Re: LANG: OWL non-xml syntax

Frank van Harmelen wrote:

> Jonathan Borden wrote:
> >
> > 1: What distinguishes "DefinedClass" from "PrimitiveClass", there is
> > in the abstract syntax which helps?
> A PrimitiveClass lists necessary conditions for membership, but these do
> have to be sufficient conditions. Thus:
> if x is a member of the class,
> then the conditions described in the definition are true for x
> (but not necessarily the other way round).
> A DefinedClass lists necesary and sufficient conditions for membership,
> not only is an member of the class guaranteed to satisfy these conditions,
> also anything for which these conditions hold is a member of the class.

Can I ask a naive question? (well I will :-) Under what specific conditions,
for what we are doing specifically here, is it important to make this
distinction? -- I ask this because my understanding is that DAML+OIL does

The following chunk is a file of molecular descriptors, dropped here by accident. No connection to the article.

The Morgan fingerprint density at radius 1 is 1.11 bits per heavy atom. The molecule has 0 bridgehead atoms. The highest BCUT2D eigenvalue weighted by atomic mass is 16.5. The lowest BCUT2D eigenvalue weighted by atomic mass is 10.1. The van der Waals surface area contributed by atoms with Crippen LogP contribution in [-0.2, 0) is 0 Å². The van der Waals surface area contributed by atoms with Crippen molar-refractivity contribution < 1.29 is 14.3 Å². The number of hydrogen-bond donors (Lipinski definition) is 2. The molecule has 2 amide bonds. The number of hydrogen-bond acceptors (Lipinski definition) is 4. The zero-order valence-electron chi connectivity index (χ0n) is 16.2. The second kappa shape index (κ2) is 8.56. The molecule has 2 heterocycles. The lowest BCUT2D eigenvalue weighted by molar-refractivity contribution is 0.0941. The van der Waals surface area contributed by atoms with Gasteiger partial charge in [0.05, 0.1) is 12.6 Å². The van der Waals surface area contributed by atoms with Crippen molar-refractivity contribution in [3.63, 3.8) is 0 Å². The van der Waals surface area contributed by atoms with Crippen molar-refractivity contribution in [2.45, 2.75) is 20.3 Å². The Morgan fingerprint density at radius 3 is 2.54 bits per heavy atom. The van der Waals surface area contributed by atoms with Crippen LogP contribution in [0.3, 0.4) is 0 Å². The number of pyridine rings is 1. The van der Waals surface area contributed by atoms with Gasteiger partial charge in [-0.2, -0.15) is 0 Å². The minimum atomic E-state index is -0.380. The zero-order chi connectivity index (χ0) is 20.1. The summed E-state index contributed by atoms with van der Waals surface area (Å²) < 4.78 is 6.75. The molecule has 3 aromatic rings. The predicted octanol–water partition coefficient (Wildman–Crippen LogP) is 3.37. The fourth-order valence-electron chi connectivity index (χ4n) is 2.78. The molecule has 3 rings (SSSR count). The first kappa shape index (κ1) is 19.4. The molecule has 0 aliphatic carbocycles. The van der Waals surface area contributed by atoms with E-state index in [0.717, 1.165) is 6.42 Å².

not currently make this distinction.

Is a primitive class something akin to an "abstract base class" that is to
say, it is intended to be used in defining other classes, and not to have
its own 'direct' membership ... if so would the keyword "abstact" be a good
way to distinguish a PrimitiveClass from a DefinedClass in the syntax (I
need at least a keyword to make this LALR(1) :-)

> > 2: What is the syntactic differenence between an "Individual" and a
> Not sure what you mean. There is no symbol "Fact" in [1].
> A "<fact>" which is of the form Indivisual(...), states facts about an

This was my assumption, I just wanted to be sure.

for example, suppose:

individual foo(
    property ex:color(value blue)

would this translate to the RDF:

<rdf:Description rdf:ID="foo">
    <ex:color rdf:resource="#blue"/>

as opposed to

<daml:Class rdf:ID="foo">
            <daml:onProperty rdf:resource="ex:color"/>
            <daml:toClass rdf:resource="#blue"/>



Received on Friday, 22 March 2002 17:40:29 UTC